Summary (Magill's Survey of World Literature, Revised Edition)
The first novel written in the ironic mode in Arabic literature, Respected Sir demonstrates how an individual’s character and family background may determine his or her achievements. The first chapter introduces the protagonist, Othman Bayyumi, as well as the key topics. Othman is among a group of new employees who are taken to meet the director general in his office. The only words that the director utters announce changes in the educational system, a major concern in the novel. He says that students currently receive diplomas, rather than primary and secondary certificates, so he is surprised to see that Othman has a certificate. Hired for the lowest position because of his lack of education, Othman is overwhelmed by this experience. He describes the office in flowery religious diction. Othman’s reverence for an ordinary office highlights the novel’s irony and warns the reader to keep an intellectual distance from Othman, who yearns to become director general.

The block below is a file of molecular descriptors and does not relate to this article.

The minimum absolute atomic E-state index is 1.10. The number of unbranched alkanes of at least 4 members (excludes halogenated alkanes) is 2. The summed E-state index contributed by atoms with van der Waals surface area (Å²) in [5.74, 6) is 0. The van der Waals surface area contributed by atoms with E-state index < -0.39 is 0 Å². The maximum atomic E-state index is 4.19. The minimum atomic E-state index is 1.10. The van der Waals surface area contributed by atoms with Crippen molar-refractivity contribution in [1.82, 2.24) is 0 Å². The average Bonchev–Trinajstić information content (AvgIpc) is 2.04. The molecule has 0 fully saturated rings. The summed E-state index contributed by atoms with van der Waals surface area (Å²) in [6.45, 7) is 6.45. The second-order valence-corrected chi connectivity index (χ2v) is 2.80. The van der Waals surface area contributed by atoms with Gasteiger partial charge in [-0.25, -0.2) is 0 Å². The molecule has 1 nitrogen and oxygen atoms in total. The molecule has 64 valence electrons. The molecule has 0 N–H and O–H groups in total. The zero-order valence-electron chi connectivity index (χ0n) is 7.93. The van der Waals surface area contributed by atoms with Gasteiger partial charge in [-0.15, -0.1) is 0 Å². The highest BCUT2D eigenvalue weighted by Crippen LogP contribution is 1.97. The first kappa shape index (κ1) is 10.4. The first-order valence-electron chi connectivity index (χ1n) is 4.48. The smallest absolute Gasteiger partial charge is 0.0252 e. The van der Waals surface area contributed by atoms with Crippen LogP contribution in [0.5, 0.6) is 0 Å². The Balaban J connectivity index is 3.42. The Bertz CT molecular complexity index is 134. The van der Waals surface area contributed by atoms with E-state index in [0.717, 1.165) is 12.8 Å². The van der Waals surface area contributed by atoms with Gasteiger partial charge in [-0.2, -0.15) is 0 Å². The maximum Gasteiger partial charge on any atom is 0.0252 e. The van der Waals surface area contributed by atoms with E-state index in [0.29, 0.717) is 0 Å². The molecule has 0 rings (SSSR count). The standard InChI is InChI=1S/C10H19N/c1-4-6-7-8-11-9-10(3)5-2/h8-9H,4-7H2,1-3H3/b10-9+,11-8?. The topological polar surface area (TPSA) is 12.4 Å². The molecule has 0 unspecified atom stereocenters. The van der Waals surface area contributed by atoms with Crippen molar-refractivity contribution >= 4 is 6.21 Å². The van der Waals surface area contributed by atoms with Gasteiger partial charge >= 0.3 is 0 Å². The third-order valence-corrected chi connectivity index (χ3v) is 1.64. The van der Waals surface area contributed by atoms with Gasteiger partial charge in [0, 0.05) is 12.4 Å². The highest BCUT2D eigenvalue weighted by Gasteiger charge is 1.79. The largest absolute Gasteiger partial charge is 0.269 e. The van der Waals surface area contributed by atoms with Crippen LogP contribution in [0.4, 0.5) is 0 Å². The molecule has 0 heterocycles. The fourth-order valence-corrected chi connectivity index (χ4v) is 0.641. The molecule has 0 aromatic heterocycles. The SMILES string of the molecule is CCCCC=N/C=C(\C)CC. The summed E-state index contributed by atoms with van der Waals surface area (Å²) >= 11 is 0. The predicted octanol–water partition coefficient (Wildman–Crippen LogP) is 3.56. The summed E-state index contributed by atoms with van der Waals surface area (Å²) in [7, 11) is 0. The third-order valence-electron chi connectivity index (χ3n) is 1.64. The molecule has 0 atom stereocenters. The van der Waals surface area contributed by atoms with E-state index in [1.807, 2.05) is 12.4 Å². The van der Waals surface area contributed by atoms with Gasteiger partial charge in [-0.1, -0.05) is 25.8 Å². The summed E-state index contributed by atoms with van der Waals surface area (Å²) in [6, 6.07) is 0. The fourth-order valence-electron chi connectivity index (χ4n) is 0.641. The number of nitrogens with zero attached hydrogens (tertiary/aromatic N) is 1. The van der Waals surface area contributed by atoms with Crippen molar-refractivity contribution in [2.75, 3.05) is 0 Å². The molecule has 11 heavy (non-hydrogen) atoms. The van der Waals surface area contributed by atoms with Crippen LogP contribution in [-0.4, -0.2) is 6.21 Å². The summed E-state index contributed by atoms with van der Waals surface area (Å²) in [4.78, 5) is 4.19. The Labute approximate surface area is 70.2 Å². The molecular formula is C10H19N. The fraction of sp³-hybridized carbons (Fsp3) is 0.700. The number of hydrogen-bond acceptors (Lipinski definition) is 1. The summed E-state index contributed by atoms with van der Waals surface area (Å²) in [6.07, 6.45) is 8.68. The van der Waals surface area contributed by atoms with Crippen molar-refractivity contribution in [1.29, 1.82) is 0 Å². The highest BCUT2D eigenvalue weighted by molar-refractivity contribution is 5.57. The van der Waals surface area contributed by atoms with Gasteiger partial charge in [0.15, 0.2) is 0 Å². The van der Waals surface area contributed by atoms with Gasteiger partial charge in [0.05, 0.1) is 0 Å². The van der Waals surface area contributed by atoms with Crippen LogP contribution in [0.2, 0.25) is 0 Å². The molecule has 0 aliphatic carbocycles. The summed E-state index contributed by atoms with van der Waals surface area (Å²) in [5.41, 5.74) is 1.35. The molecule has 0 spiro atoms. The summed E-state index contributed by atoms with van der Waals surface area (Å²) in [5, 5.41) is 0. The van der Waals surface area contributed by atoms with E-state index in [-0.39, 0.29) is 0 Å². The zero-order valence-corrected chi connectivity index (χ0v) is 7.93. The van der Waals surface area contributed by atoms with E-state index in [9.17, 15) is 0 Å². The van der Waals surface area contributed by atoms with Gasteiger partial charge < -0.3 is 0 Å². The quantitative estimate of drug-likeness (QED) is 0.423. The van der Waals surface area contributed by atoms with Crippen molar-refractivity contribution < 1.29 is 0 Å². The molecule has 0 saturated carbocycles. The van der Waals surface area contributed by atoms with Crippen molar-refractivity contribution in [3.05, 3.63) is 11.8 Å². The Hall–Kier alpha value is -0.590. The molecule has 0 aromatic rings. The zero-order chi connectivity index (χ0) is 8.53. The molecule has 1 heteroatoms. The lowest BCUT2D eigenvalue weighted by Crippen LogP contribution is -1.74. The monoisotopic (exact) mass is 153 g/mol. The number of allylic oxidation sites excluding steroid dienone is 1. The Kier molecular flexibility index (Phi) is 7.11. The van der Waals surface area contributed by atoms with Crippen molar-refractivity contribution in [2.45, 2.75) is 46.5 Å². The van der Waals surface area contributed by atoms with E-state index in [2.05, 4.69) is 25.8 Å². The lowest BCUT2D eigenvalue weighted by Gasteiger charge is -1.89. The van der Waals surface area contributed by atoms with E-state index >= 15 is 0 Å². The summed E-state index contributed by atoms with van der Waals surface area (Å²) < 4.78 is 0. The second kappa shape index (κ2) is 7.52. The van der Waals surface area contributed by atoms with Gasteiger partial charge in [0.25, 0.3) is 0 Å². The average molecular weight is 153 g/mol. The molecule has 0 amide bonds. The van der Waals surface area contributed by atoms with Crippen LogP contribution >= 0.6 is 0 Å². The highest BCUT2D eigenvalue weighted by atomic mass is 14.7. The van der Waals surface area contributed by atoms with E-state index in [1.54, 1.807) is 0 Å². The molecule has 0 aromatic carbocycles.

Othman’s father wanted him to work rather than go to school. He considered his son educated once Othman knew prayers and passages from the Koran. The father, however, followed his sheikh’s advice and sent Othman to school. The best student in the neighborhood, Othman could not complete secondary school because both parents died, and he had to work. Three siblings, who link this novel to previous works, also died. One brother was killed in a demonstration, another died in prison,...
(The entire section is 529 words.)
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